1.  Bloodfeuds: Good professor.  No cold calling, just lecturing on ancient Icelandic sagas.  We had 4 quizzes, so you have to do the readings.  No final, just a 10 page paper. He's a pretty entertaining guy.  Some days it was more like watching a stand-up routine than a lecture.  Recommended, especially when you need a break from your typical law class.

2.  hey i took bloodfeuds. workload during the actual school year wasn't bad. don't have to read a ton. the readings are a huge departure from everything else and are really fun. miller loves teaching the class. quizzes aren't too bad if you've read, tho they do focus on small details at points. only thing i would be cautious of is that you have to write a paper for the class. which isn't bad in and of itself, but it is due at the end of finals. or at least it was last year. was tough to juggle it with everything else. however, it may have just been me, b/c i chose to do something not completely based in the readings. may be a simpler route if you do that. still, i recommend it.


3.  Unless you use your priority AND write a super suck-up email to miller, you probably won't get into Faking It as a 1L. However, I heard from a recent graduate that the class is a sure-thing A. Take this advice with a grain of salt though, i rarely find that the "easy A" classes deliver consistently for everyone....


4.  I took Faking It as a 2L (last year). There is a substantial amount of reading for the class (think one moderate-length book per week, or ~200 pages). The class itself is very interesting and I definitely enjoyed it. However, if you feel that reading takes up too much of your time to accommodate the extra load, I would caution against taking it this year. Well, in the grand scheme of things, the reading isn't so bad. It isn't law, so it reads a lot faster. In fact, several of the readings are novels. And you don't have an exam to worry about at the end. One word of warning -many professors will allow you to defer writing your seminar paper until graduation, but Miller gave us a pretty strict deadline. It was a few days after finals wrapped, and the paper was only required to be 10 pages long or so, so it was manageable. I think that most of my advice applies also to Bloodfeuds, with the exception of the nature (and possible length) of the readings.


5.  I would not recommend taking Faking It. I thought that it would be a great break from the typical law school class. I was very disappointed. Miller has a very specific and myopic view. If you are willing to hone everything into a Millerism you ought to do fine, but otherwise it will be hard at times. Miller also does not give very good feedback in the class. You will get some comments on your work but they will be subjective criticisms rather than anything helpful. In addition, Miller has a tendency to say some rather offensive comments in the class, which at times is uncomfortable.


6.  Exam (property) was ridiculous, but class with Miller flew by and was always interesting.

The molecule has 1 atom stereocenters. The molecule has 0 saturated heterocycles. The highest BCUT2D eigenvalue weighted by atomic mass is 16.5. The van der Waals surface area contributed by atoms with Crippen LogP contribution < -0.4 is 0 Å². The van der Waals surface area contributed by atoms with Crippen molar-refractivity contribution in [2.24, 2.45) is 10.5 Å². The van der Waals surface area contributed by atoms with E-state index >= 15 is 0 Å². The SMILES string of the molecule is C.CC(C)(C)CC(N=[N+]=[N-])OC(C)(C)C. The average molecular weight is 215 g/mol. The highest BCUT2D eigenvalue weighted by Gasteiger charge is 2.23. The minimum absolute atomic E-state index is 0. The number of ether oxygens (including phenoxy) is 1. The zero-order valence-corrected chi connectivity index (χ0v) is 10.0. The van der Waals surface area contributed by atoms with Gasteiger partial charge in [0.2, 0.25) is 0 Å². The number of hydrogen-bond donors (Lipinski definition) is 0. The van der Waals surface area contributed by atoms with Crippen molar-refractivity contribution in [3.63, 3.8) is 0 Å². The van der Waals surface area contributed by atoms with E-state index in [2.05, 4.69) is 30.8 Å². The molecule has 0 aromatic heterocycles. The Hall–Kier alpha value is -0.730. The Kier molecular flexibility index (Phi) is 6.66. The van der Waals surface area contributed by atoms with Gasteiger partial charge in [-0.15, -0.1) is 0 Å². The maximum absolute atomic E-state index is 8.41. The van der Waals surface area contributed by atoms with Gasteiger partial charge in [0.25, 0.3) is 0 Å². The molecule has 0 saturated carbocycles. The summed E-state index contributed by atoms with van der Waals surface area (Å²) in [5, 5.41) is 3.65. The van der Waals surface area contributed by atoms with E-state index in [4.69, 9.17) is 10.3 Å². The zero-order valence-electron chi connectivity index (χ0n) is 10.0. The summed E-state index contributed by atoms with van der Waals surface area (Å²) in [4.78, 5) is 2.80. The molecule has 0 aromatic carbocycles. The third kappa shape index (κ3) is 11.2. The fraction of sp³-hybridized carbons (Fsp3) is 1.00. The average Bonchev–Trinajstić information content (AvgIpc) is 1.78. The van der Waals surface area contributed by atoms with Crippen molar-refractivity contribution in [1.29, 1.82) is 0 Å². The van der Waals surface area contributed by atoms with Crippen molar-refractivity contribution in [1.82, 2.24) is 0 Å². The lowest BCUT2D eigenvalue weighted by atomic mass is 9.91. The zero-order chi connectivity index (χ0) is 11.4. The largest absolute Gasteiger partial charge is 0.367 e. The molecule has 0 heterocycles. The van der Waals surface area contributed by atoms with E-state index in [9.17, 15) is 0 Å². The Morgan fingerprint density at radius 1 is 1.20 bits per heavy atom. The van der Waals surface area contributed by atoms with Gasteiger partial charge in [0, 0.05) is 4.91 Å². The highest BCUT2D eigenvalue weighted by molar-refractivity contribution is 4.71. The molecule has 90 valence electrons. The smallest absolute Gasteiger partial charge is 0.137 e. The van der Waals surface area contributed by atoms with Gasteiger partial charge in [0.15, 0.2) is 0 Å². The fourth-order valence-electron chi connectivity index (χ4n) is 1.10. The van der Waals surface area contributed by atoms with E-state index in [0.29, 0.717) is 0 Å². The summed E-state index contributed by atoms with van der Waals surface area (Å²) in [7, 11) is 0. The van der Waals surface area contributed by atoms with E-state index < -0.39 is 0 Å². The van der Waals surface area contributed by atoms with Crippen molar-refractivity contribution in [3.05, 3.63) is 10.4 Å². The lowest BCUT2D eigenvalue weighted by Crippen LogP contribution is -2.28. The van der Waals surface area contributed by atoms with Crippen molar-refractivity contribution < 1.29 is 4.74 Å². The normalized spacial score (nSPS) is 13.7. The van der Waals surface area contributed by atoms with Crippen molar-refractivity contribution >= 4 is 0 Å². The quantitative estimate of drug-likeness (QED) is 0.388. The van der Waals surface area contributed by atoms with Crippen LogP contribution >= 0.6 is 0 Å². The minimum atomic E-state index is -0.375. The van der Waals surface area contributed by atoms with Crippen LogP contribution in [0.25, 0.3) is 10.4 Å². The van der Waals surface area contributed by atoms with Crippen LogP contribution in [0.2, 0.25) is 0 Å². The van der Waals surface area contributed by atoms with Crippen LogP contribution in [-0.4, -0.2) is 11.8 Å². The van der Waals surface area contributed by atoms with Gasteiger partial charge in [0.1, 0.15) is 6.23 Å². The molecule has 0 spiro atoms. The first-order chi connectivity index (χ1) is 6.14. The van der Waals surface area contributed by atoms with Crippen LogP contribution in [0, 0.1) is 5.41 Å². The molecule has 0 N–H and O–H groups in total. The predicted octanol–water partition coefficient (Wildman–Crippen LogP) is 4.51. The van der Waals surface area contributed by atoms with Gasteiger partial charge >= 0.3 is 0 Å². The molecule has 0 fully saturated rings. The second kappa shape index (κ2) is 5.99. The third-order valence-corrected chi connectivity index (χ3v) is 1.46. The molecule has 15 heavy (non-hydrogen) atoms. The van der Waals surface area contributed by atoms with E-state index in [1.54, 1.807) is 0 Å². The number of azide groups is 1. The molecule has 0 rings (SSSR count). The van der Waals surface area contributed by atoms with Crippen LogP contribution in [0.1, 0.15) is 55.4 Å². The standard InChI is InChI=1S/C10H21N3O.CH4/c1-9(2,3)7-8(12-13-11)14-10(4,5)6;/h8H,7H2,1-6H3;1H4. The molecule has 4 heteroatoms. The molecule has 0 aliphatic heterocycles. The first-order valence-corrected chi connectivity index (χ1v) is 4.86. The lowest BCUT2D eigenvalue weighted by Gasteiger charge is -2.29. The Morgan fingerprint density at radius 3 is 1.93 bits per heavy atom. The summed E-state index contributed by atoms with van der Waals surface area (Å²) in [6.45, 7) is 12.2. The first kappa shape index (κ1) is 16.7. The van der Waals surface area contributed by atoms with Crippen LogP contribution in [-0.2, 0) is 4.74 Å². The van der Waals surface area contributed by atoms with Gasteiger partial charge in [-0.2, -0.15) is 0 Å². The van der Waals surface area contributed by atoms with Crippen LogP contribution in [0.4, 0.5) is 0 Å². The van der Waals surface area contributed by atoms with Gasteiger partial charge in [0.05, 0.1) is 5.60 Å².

7.  Miller is a funny guy, but we didn't learn much property. Went too slowly in first part of the class and then breezed through the rest, skipping at least a third of the topics in the casebook. Almost never used Socratic method, and spent class telling amusing stories or poking fun at the cases in the casebook. The take-home final exam was basically a few hours of writing an essay of whatever the hell we wanted. Got the best grade of all my classes for superior bullshitting skills, but learned the least.


8.  Class (property) is interesting. Professor Miller brings in a lot of information to help understand the context of the case. To prepare for the exam, definitely get Gilbert's and Flashcards.


9.  I had more fun in this class (bloodfeuds) than in any other course in law school, bar none. Prof. Miller knows the material thoroughly and intrinsically, and it would be difficult to overstate his enthusiasm for the material. The curve, anecdotally, seems as if it may be somewhat capricious; I was well-treated by it (an A), but saw what was judged to be the B paper of a classmate, and really can't see the difference between us.


10.  This is one of those courses that actually changes the way you look at the world. Other law classes claim to do that but Bloodfeuds actually does. I had a strong dislike of Prof. Miller after 1L Property — but in a class that he genuinely enjoys teaching, e.g., Bloodfeuds, he's phenomenal. Screw Evidence, Admin, Crim Pro, and all the other garbage you're "supposed" to take in law school and pick up this class.


11.  Miller is incredible and this course has some of the most interesting reading that I've ever done. No cold-calling or case reading. Grade is based on several short quizzes which ask pretty detailed questions about the sagas (e.g. what color was his cloak?) and a final 10-12 pg. paper.


12.  Had him for property.  Don't think I learned that much, but Miller was hilarious.  


13. Bloodfeuds is awesome and should definitely be taken sometime while you're here. Moderate workload -- a fair amount of reading but once you get used to the Icelandic sagas it goes faster and it's fun and interesting. Non-Socratic, so you don't have that to worry about. Easy paper at the end and no final.

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